Danaher case competition team 8 member in a zoom display
business of health


Hopkins teams take first, second in health care case competition

Why it matters: For the second year in a row, Johns Hopkins teams earned the top two spots at the Danaher case competition.
Health Care Business Association

The annual competition was hosted by Carey’s Health Care Business Association, a student organization founded in 2012. Since then, the club has enrolled more than 400 members, held numerous networking events, led student treks to Fortune 50 companies, and held annual conferences and case competitions.

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Johns Hopkins Carey Business School teams took the top two spots at the annual Health Care Business Association case competition, sponsored by Fortune 500 health innovator Danaher Corporation.

Sixty-four teams applied for 20 open spots. Of those applications, 16 were international teams, including Oxford and HEC Paris. Cut from 64 teams to the 20 that competed in the semi-finals, the field was then narrowed to a final round of nine teams. Finalists included four Johns Hopkins teams in addition to teams from Yale, McGill, Duke, and Georgetown universities and the University of Toronto.

The judges – all of them executives from Danaher and Cepheid, a Danaher subsidiary – included Danaher’s vice president of medical innovations, vice president of global innovations and diagnostics platform, and senior director of innovation. They used a blind system so they did not know which teams represented each school.

Johns Hopkins’ teams win big

Five Johns Hopkins students – including four from Carey Business School – comprised the winning team. Included were Kaining Guo (MBA candidate), Michael Kent (MBA candidate), Erica Nelson (MSN/MBA candidate), Daniel Song (MS in Health Care Management candidate), and Arthur Wang (PhD candidate in molecular cell biology and biochemistry).

Nelson and Kent attributed their win to building a team from students across Johns Hopkins (including a practicing nurse, cell biologist, financial analyst, and engineers) who are all passionate about solving challenging problems in health care.

“Our team members each brought a unique perspective and skillset to solving this problem in a creative, yet feasible manner,” said Nelson. “This competition was an incredible opportunity to collaborate with Hopkins students from other schools, draw on each other's strengths, and devise a creative solution to a relevant business problem.”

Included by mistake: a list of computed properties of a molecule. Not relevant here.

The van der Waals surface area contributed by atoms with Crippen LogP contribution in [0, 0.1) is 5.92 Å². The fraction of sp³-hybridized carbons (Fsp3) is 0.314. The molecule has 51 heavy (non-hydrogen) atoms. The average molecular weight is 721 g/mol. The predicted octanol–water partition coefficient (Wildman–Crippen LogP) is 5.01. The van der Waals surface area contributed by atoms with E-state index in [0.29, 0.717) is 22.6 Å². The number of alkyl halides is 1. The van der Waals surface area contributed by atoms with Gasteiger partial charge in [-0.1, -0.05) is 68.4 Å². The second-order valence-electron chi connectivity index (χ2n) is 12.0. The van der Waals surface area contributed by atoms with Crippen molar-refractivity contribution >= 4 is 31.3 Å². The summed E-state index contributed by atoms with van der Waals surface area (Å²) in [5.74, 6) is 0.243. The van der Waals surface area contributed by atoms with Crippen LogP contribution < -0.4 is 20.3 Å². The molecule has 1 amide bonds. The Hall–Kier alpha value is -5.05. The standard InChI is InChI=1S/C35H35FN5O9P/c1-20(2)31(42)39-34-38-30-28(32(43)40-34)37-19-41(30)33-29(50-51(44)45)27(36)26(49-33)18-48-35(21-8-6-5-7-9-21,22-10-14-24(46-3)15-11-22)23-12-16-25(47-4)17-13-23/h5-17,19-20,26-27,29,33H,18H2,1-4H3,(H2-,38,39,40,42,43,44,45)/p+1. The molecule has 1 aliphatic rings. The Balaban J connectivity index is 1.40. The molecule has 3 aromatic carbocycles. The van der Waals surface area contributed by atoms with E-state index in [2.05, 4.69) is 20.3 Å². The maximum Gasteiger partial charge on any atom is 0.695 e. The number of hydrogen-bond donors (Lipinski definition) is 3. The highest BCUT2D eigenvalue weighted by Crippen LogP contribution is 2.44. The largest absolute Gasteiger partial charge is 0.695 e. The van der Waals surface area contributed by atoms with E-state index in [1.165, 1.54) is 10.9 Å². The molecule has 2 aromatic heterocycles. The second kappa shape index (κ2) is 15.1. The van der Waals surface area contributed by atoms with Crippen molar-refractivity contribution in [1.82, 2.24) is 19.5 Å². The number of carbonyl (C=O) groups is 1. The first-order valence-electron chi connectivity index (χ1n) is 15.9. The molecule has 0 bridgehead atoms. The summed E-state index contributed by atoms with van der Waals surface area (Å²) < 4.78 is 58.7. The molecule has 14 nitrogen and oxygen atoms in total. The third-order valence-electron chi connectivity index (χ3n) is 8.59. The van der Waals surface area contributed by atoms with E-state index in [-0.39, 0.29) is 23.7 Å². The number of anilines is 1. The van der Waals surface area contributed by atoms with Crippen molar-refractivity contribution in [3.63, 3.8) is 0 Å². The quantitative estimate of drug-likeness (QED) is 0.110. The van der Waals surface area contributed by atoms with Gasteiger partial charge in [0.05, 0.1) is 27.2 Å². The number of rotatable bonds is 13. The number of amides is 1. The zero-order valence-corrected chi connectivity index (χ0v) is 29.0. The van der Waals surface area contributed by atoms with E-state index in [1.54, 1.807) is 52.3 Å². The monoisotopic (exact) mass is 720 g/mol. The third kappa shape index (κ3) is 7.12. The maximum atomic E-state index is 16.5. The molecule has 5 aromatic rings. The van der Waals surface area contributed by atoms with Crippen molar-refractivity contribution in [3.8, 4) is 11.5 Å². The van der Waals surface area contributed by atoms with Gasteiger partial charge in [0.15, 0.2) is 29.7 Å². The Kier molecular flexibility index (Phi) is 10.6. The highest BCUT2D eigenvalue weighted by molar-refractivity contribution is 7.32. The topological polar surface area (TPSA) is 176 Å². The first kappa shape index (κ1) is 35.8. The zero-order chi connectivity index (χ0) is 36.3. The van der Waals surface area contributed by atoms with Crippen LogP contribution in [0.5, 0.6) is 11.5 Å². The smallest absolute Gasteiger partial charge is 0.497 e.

Erica Nelson , MSN/MBA candidate

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“The diverse experiences and perspectives brought by each team member not only made this competition a rich and enjoyable learning experience for us, they also enabled us to develop innovative yet practical solutions for the case,” said Kent.

Song and Guo attributed their success to Carey Business School courses. 

“In the health care management program, courses that address the big-picture issues [are] taught first. This helped me, with little health care background, to have an overall understanding of the salient issues that the U.S. health system faces,” said Song.

While the students have been successfully taking courses virtually, not everyone had experience collaborating on a case competition virtually. Guo added that the team had to find new ways to work together and present virtually.

“In the middle of this pandemic, preparing a case competition remotely is a unique experience. But our team managed to create meaningful and high-quality content,” said Guo. “And thanks to the business communication class at Carey Business School, our team was [able to] effectively pitch ideas through video conferences.”

The second-place team consisted entirely of Carey Business School students – Carlos Acosta (MPH/MBA candidate), Will Dinneen (MBA candidate), Scott Goldman (MPH/MBA candidate), Rachel Hill (MPH/MBA candidate), and Micaela Laber (MPH/MBA candidate).

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